English: Gmina Grębów COA Polski: Herb gminy G...

English: Gmina Grębów COA Polski: Herb gminy Grębów (Photo credit: Wikipedia)

In addition, I will be visiting Tarnobrzeg in person in just about a month.  We will be hiring a guide who also does genealogy research, and we will be joined by my newly-found cousin Phyllis, the niece of Frieda, the woman who matched my mother as a close cousin through DNA testing.  Phyllis and I have chosen to believe that our grandmothers were in fact first cousins, and we are hoping to find some evidence to corroborate it.  So although I am not writing about it on the blog, much of my time right now is spent researching for this trip.  Once I am there, I will share my experiences on the blog, so stay tuned.

Photograph of Tarnobrzeg Main Square.

Photograph of Tarnobrzeg Main Square. (Photo credit: Wikipedia)

 

This is NOT a test even if it looks and sounds like one!

As promised, here is a chart to illustrate one possible way that my mother Florence, Elaine and Frieda are all connected.

New PDF Chart showing relationships of Moses Joseph Bessie et al-page-001

 

There are a LOT of unknowns and assumptions here.

First, we are assuming that Joseph Brotman and Bessie Brot were first cousins, as family lore says.  If so, then one of Joseph’s parents was a sibling to one of Bessie’s parents.  On this chart, I am assuming that Joseph’s father Abraham was a sibling to Bessie’s mother Gittel Brot because I don’t think Abraham would have named a son Joseph if he had a living brother named Joseph.

Second, we are assuming based on DNA results that Joseph Brotman and Moses Brotman were brothers, making their children first cousins and their grandchildren, here Florence and Elaine, second cousins.  The DNA results seem to support that assumption.

Third, we are assuming that Florence and Frieda are also second cousins based on the DNA results, meaning that Gussie Brotman and Sabina Brod were first cousins, meaning that one of Gussie’s parents and one of Sabina’s parents were siblings.  Here, I am making the assumption that Bessie Brot, Gussie’s mother, was the sister of Sabina’s mother, but it could be that Bessie was Sabina’s father’s sister.  I don’t know whether Brod was a name Sabina got from her mother or her father because in Galicia in those times, the state often treated Jewish children as illegitimate if their parents had only a Jewish marriage ceremony and thus assigned the mother’s name to the children instead of the father’s.  So either is possible here.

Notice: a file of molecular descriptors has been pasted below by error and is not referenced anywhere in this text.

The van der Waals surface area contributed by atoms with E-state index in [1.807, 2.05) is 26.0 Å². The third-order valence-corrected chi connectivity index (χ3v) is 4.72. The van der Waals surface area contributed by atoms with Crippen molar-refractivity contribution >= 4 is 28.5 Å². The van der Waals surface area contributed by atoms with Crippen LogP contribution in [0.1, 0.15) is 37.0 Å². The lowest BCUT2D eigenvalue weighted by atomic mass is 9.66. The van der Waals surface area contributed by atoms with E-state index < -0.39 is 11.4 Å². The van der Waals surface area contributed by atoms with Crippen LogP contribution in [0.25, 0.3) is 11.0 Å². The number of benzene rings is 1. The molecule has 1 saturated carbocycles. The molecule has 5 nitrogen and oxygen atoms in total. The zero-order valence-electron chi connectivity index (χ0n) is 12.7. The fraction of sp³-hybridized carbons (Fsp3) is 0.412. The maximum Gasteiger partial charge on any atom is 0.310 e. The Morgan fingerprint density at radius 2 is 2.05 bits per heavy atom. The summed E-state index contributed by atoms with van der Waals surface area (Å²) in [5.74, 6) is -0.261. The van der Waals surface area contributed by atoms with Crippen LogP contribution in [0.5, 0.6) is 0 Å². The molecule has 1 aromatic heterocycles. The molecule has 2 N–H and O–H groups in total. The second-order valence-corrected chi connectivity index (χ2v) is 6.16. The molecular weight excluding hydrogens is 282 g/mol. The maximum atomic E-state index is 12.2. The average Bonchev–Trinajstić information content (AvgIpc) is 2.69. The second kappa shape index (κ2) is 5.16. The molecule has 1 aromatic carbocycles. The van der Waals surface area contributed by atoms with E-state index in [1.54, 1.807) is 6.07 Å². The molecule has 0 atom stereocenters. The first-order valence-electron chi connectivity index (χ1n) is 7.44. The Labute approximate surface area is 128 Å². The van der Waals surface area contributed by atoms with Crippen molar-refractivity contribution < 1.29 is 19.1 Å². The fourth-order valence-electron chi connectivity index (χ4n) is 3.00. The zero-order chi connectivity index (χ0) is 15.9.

So what does this all mean? Well, hold on because this is where it gets a bit slippery. Taking the above chart as true (which is still very speculative), it means that Elaine, Florence, and Frieda are all third cousins since they all have the same great-great-grandparents, i.e., whoever were the parents of Abraham Brotman and Gittel Brot.  (I don’t know whether Brotman and Brot were two versions of the same name or two completely different names in the family; both exist as surnames so they could be as unrelated as someone named Rosen is to someone named Rosenberg, for example.)

BUT Elaine and Florence are also second cousins (as well as third cousins) since they are the children of first cousins (Louis and Gussie) and the grandchildren of siblings (Moses and Joseph Brotman).  AND the same is true for Florence and Frieda: they are second cousins because they are the children of first cousins (Gussie and Sabina) and the grandchildren of siblings (Bessie and the parent of Sabina).

Cousin_tree

So my mother is a second cousin to both Elaine and Frieda (since her grandparents were first cousins), BUT Elaine and Frieda are not second cousins, only third cousins.  Their grandparents (Moses Brotman and Sabina’s parent) were not first cousins, just second cousins.

That is consistent with the DNA results which showed my mother as a second cousin to Elaine and also to Frieda but showed Elaine and Frieda as likely third to fifth cousins.

I have no idea whether that is a help or not.  In fact, I think I am more confused now than before.  Please tell me if that makes no sense.  Ask me questions.  Test my thinking.  Please.

And a big THANK YOU to my new cousin Phyllis for helping me sort through all of this!